Metal 3d printing is definitely possible and growing in accessibility.
Firstly, there are a number of great options. Secondly, and most importantly there are metal printers to match all budgets.
You don’t need a big budget as many believe to be the case. It really doesn’t have to be that expensive!
3D printer metal filaments
Above all, FFF (Fused Filament Fabrication) eliminates airborne metal particles by containing the fine metal powder in the plastic filament making it a very safe method of printing metal for everyone.
Traditional machining and manufacture come at a great cost in time and money and require skilled operators. Metal 3D printing, Additive manufacture (AM) or 3D printing (3DP) has been bringing manufacturing to industry and education alike.
A fully functional and proven technology to print metal parts is available on our platforms.
The ‘real deal’ or just metal filled filament?
There are metal filaments (usually noticeably cheaper) available that are a mixture of metal powder and plastic, simply designed to look like metal. However that is where the comparison ends!
Unlike our filaments, these are really metal-like and simply don’t have the material properties of a metal. You might ask; Why does this matters? Well, it doesn’t if you only want your part to look like metal. If you want your part to behave like metal then it really does. An example where it matters is described below when ceramic and metals combine to create a single part.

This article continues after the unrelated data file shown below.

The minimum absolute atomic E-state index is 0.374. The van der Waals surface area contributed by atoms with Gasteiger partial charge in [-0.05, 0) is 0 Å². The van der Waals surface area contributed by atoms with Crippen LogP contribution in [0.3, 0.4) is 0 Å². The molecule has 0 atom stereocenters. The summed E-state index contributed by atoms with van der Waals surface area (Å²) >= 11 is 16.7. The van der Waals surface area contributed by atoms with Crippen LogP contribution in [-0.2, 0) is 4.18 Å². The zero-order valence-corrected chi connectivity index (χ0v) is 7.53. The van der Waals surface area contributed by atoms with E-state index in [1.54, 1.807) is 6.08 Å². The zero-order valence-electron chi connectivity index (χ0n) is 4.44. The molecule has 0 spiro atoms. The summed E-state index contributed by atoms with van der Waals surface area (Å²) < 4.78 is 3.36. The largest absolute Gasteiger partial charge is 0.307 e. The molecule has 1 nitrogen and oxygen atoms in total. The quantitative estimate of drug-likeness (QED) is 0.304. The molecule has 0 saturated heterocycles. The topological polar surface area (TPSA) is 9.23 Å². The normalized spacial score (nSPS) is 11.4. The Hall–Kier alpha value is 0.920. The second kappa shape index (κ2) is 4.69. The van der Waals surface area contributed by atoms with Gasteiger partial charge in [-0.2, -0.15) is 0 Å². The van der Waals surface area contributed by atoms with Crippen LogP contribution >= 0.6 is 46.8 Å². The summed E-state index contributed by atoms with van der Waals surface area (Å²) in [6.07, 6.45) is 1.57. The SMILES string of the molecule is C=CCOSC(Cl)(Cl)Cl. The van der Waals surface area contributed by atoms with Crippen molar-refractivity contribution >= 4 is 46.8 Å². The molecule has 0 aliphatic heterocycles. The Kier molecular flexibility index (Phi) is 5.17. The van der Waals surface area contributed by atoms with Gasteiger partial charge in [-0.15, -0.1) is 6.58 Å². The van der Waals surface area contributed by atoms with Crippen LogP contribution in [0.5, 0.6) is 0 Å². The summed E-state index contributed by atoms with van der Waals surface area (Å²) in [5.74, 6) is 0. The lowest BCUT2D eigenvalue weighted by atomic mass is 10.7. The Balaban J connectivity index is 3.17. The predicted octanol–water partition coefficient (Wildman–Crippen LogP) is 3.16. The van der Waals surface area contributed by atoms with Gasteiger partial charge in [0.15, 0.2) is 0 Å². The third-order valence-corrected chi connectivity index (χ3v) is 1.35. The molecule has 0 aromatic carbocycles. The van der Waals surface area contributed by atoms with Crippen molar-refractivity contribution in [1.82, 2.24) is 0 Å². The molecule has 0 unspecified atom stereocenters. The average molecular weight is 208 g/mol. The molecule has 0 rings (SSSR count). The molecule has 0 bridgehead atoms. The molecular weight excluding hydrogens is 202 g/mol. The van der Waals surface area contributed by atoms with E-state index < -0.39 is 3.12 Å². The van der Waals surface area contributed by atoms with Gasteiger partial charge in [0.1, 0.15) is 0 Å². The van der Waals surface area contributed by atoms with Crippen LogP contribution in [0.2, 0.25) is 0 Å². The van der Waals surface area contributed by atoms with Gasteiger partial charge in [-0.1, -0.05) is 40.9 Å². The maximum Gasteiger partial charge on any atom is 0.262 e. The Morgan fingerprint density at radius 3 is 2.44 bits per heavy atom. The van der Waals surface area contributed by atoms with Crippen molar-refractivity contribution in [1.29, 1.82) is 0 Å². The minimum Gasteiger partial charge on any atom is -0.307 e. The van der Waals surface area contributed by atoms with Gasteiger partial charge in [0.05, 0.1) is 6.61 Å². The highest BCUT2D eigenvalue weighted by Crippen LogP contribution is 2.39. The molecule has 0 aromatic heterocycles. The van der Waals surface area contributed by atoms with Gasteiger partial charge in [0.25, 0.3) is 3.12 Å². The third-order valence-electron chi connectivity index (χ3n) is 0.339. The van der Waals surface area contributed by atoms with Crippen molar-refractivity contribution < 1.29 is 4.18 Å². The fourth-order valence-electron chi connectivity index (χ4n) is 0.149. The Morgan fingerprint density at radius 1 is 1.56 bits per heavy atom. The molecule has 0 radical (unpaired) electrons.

3D printer metal filaments that are the real deal will need to go through debinding and sintering phase. This post processing is to rid the part of the plastic component so only the metal remains. You can learn more about this on our post processing page.
In conclusion, the future of FFF metal filament 3d printing is very exciting.
Undoubtedly there will be new capabilities and even more exciting developments in the future. Such a development will most likely arise with an increasing array of new and exotic material options.
This is certainly the case for ceramic materials too. In many situations a ceramic material may be easier to process and is likely to provide better material properties.
Ceramic and metals combined into a part
3D printer metal filaments and other materials combined into a part is an interesting area of development. Imagine having a tungsten path of material in a ceramic body that could conduct electricity. Such an application is of great interest and their are many more where combining materials like this would be advantageous.
3D Matters recently worked with Aston University to understand the complications of debinding and sintering multi-materials.
From this research project data showed trends that favoured the chances of co-sintering. Lower thermal conductivity materials had an increased chance of co-sintering.
It also showed that the metal inserts improve temperature distribution through the part and could reduce the sintering time but that this did not favour co-sintering.
Smaller shapes were better than larger shapes due to more concentrated heat flux per unit area. High heat rates were superior to lower heat rates for co-sintering. To learn more about co-sintering visit the Aston University project here
NeuBeam is another new comer. It is a very exciting technology that provide the following benefits;,
- increased flexibility
- better metallurgy
- and complete stability for industrial metal AM applications